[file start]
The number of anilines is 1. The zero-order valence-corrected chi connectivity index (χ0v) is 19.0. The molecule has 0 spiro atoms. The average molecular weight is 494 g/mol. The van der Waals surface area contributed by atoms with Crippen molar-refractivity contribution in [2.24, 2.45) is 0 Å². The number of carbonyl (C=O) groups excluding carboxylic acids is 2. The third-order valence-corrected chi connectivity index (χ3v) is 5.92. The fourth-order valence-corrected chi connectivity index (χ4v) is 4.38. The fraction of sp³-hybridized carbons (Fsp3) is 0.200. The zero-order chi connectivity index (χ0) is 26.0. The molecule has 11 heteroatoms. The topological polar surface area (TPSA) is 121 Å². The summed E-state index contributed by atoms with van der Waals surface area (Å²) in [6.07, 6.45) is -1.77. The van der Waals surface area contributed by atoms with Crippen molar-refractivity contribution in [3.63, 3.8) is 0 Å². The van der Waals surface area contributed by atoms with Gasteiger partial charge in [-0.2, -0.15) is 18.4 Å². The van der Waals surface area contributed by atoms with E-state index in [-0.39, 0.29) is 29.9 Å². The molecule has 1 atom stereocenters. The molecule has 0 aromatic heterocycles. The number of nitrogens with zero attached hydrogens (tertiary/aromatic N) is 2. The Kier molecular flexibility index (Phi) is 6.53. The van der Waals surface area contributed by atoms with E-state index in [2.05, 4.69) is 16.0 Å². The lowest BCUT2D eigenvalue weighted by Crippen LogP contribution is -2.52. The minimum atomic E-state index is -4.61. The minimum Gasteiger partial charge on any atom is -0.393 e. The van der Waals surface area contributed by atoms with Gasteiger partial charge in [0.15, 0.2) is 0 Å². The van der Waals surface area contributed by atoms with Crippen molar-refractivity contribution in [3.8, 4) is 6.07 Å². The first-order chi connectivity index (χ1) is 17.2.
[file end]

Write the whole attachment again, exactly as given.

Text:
The number of anilines is 1. The zero-order valence-corrected chi connectivity index (χ0v) is 19.0. The molecule has 0 spiro atoms. The average molecular weight is 494 g/mol. The van der Waals surface area contributed by atoms with Crippen molar-refractivity contribution in [2.24, 2.45) is 0 Å². The number of carbonyl (C=O) groups excluding carboxylic acids is 2. The third-order valence-corrected chi connectivity index (χ3v) is 5.92. The fourth-order valence-corrected chi connectivity index (χ4v) is 4.38. The fraction of sp³-hybridized carbons (Fsp3) is 0.200. The zero-order chi connectivity index (χ0) is 26.0. The molecule has 11 heteroatoms. The topological polar surface area (TPSA) is 121 Å². The summed E-state index contributed by atoms with van der Waals surface area (Å²) in [6.07, 6.45) is -1.77. The van der Waals surface area contributed by atoms with Crippen molar-refractivity contribution in [3.63, 3.8) is 0 Å². The van der Waals surface area contributed by atoms with Gasteiger partial charge in [-0.2, -0.15) is 18.4 Å². The van der Waals surface area contributed by atoms with E-state index in [-0.39, 0.29) is 29.9 Å². The molecule has 1 atom stereocenters. The molecule has 0 aromatic heterocycles. The number of nitrogens with zero attached hydrogens (tertiary/aromatic N) is 2. The Kier molecular flexibility index (Phi) is 6.53. The van der Waals surface area contributed by atoms with E-state index in [2.05, 4.69) is 16.0 Å². The lowest BCUT2D eigenvalue weighted by Crippen LogP contribution is -2.52. The minimum atomic E-state index is -4.61. The minimum Gasteiger partial charge on any atom is -0.393 e. The van der Waals surface area contributed by atoms with Gasteiger partial charge in [0.15, 0.2) is 0 Å². The van der Waals surface area contributed by atoms with Crippen molar-refractivity contribution in [3.8, 4) is 6.07 Å². The first-order chi connectivity index (χ1) is 17.2.